1. It doesn’t matter what time of day you sleep

Although sleeping during the day is better than no sleep at all, it’s certainly not ideal. For instance, night-shift workers who typically get less sleep and have lower sleep quality than day workers are at higher risk for depression, diabetes, breast cancer, and all-cause mortality.

2. Hitting ‘snooze’ is better than getting up right away

Sleep disruptions are bad. Fragmentations in sleep caused by the snooze function are linked to reduced mental flexibility and decreased subjective mood. You’re better off setting the alarm for the exact time you need to get up instead of breaking up your sleep by “snoozing” between alarms.

3. Snoring, although annoying, is mostly harmless

In your dreams, maybe. In fact, “loud, raucous snores interrupted by pauses in breathing” is a marker for sleep apnea, a dangerous sleep disorder that, according to the National Heart, Lung and Blood Institute, increases the risk for heart attacks, atrial fibrillation, asthma, high blood pressure, glaucoma, cancer, diabetes, kidney disease, and cognitive and behavioral disorders.

4. Falling asleep anytime or anywhere is a sign of a good sleeper

Being able to “sleep on a clothesline” can actually be a sign of sleep deprivation, possibly due to obstructive sleep apnea or some other sleep problem. People who have sleep apnea are at higher risk for motor vehicle accidents.

5. Drinking alcohol before bed helps you fall sleep

Do you think a nightcap before bed will help you fall asleep and stay asleep? Dream on. Alcohol may help you fall asleep, but that’s where the benefits end, Robbins said. Instead, it traps you in the lighter stages of sleep and “dramatically reduces the quality of your rest at night.”
It continues to pull you out of rapid eye movement and the deeper stages of sleep, causing you to wake up not feeling restored.

6. Not sleeping? Stay in bed with eyes closed and try and try

You have to admit, it makes sense: How can you fall asleep if you’re not in the bed trying? Yet sleep experts say that continuing to count sheep for more than 15 minutes isn’t the smartest move.

“If we stay in bed, we’ll start to associate the bed with insomnia. It’s equal to “going to the gym and standing on a treadmill and not doing anything.”
In reality, it takes a healthy sleeper of about 15 minutes to fall asleep. If you’re tossing and turning much longer than that, you should get out of bed, change the environment, and do something mindless: Keep the lights low and fold socks.
Some people also believe that it’s just as refreshing to your body to lie in bed with eyes closed but not sleeping. Nope. That’s another pipe dream.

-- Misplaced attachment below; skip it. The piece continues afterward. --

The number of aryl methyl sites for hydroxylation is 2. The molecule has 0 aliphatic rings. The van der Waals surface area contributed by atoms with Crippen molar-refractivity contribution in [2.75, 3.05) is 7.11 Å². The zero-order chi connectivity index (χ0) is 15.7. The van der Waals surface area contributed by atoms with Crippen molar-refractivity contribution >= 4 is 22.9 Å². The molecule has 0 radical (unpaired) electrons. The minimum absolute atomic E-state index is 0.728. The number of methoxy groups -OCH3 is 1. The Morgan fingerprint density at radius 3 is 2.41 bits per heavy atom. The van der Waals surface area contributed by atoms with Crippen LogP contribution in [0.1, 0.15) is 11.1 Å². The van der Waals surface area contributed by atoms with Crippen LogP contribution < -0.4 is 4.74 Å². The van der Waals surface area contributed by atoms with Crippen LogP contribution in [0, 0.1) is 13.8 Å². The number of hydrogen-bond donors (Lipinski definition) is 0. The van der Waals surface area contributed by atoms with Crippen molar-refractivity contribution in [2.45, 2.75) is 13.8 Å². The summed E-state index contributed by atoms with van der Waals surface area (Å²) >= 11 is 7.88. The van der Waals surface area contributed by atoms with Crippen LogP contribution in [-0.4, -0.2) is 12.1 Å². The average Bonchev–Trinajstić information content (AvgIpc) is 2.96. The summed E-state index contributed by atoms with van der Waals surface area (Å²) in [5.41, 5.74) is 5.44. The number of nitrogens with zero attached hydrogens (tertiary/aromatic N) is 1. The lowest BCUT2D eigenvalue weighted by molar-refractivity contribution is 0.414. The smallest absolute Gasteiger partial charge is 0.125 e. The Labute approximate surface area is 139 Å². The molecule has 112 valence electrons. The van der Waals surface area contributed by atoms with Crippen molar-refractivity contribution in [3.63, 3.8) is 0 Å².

7. Watching TV in bed helps you relax

We all do it or we check our laptop or smartphone before we power down for the night. Unfortunately, that sets us up for a bad night.
“These devices emit bright blue light, and that blue light is what tells our brain to become alive and alert in the morning, we want to avoid blue light before bed, from sources like a television or your smartphone, and do things that relax you.”
According to the National Sleep Foundation, blue light affects the release of melatonin, the sleep hormone, more than any other wavelength of light. Watching TV or using an electronic device within two hours of bedtime means it will take you longer to fall asleep.

8. Being bored makes you sleepy

Listening to a boring lecture won’t put you to sleep on its own. Rather, boredom may more readily unmask sleep deprivation, resulting in sleep. Just being bored, however, doesn’t make you sleepy.

9. Exercise at night disturbs sleep

The rationale that exercise before bed will amp you up and keep you from sleeping is false. Researchers have shown no adverse effect of nighttime exercise on sleep. In fact, exercise and sleep can be mutually beneficial.

10. The older you get, the more you sleep

Duration of sleep varies greatly during the course of a lifetime. Instead of getting more sleep, older adults actually tend to sleep less, in part due to health conditions. But this doesn’t mean that older adults need less sleep than younger adults, but rather that they just get less sleep.

More myths

The research team found more myths that we tend to accept as fact, such as:
  • More sleep is always better (no, you really can sleep too much and harm your health)
  • Taking a nap in the afternoon can fix insomnia (actually, if you sleep long enough to enter a REM or deep sleep cycle, it can mess up your body clock even more)
  • It’s better to have a warmer than the cool bedroom (no, you sleep better in cooler temps)
This means that we could all use a bit of education about good sleep hygiene, a set of habits to form that will set you up for a lifetime of healthy sleep. The National Sleep Foundation has tips, as does the CDC.
“Sleep is a highly active process, “It’s crucial, actually, in restoring the body and is in fact the most efficient, effective way to do so.”

Sweet dreams!